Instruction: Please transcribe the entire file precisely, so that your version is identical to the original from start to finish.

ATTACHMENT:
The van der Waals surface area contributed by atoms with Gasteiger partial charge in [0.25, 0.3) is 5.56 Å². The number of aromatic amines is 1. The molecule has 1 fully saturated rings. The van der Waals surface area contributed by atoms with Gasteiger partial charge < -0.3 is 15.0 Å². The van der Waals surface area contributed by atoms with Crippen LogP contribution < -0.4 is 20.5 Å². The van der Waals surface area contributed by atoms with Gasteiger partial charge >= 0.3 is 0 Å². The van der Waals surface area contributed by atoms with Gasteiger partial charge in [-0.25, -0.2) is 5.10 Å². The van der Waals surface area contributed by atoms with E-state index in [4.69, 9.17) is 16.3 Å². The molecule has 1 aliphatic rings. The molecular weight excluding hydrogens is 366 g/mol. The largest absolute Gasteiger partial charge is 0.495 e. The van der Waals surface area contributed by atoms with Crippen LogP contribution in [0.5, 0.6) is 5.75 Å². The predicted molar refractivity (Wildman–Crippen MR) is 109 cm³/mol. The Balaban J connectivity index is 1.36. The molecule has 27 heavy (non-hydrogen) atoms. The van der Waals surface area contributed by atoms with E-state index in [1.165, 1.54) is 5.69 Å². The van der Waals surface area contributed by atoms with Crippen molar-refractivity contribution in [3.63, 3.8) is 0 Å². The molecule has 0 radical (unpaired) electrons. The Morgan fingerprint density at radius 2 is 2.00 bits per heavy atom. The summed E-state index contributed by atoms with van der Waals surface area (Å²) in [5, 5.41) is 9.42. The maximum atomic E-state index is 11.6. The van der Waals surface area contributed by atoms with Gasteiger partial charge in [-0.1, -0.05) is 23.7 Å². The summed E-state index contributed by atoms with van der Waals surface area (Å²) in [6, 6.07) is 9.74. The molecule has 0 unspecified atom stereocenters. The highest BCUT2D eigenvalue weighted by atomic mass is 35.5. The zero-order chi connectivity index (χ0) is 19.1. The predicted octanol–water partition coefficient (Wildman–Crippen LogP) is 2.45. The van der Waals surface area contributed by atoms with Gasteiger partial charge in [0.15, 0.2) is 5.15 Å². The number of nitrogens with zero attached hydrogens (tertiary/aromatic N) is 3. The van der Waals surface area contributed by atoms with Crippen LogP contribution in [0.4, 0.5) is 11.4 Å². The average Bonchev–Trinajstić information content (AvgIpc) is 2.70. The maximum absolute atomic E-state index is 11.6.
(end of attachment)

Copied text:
The van der Waals surface area contributed by atoms with Gasteiger partial charge in [0.25, 0.3) is 5.56 Å². The number of aromatic amines is 1. The molecule has 1 fully saturated rings. The van der Waals surface area contributed by atoms with Gasteiger partial charge < -0.3 is 15.0 Å². The van der Waals surface area contributed by atoms with Crippen LogP contribution < -0.4 is 20.5 Å². The van der Waals surface area contributed by atoms with Gasteiger partial charge >= 0.3 is 0 Å². The van der Waals surface area contributed by atoms with Gasteiger partial charge in [-0.25, -0.2) is 5.10 Å². The van der Waals surface area contributed by atoms with E-state index in [4.69, 9.17) is 16.3 Å². The molecule has 1 aliphatic rings. The molecular weight excluding hydrogens is 366 g/mol. The largest absolute Gasteiger partial charge is 0.495 e. The van der Waals surface area contributed by atoms with Crippen LogP contribution in [0.5, 0.6) is 5.75 Å². The predicted molar refractivity (Wildman–Crippen MR) is 109 cm³/mol. The Balaban J connectivity index is 1.36. The molecule has 27 heavy (non-hydrogen) atoms. The van der Waals surface area contributed by atoms with E-state index in [1.165, 1.54) is 5.69 Å². The van der Waals surface area contributed by atoms with Crippen molar-refractivity contribution in [3.63, 3.8) is 0 Å². The molecule has 0 radical (unpaired) electrons. The Morgan fingerprint density at radius 2 is 2.00 bits per heavy atom. The summed E-state index contributed by atoms with van der Waals surface area (Å²) in [5, 5.41) is 9.42. The maximum atomic E-state index is 11.6. The van der Waals surface area contributed by atoms with Gasteiger partial charge in [-0.1, -0.05) is 23.7 Å². The summed E-state index contributed by atoms with van der Waals surface area (Å²) in [6, 6.07) is 9.74. The molecule has 0 unspecified atom stereocenters. The highest BCUT2D eigenvalue weighted by atomic mass is 35.5. The zero-order chi connectivity index (χ0) is 19.1. The predicted octanol–water partition coefficient (Wildman–Crippen LogP) is 2.45. The van der Waals surface area contributed by atoms with Gasteiger partial charge in [0.15, 0.2) is 5.15 Å². The number of nitrogens with zero attached hydrogens (tertiary/aromatic N) is 3. The van der Waals surface area contributed by atoms with Crippen LogP contribution in [0.4, 0.5) is 11.4 Å². The average Bonchev–Trinajstić information content (AvgIpc) is 2.70. The maximum absolute atomic E-state index is 11.6.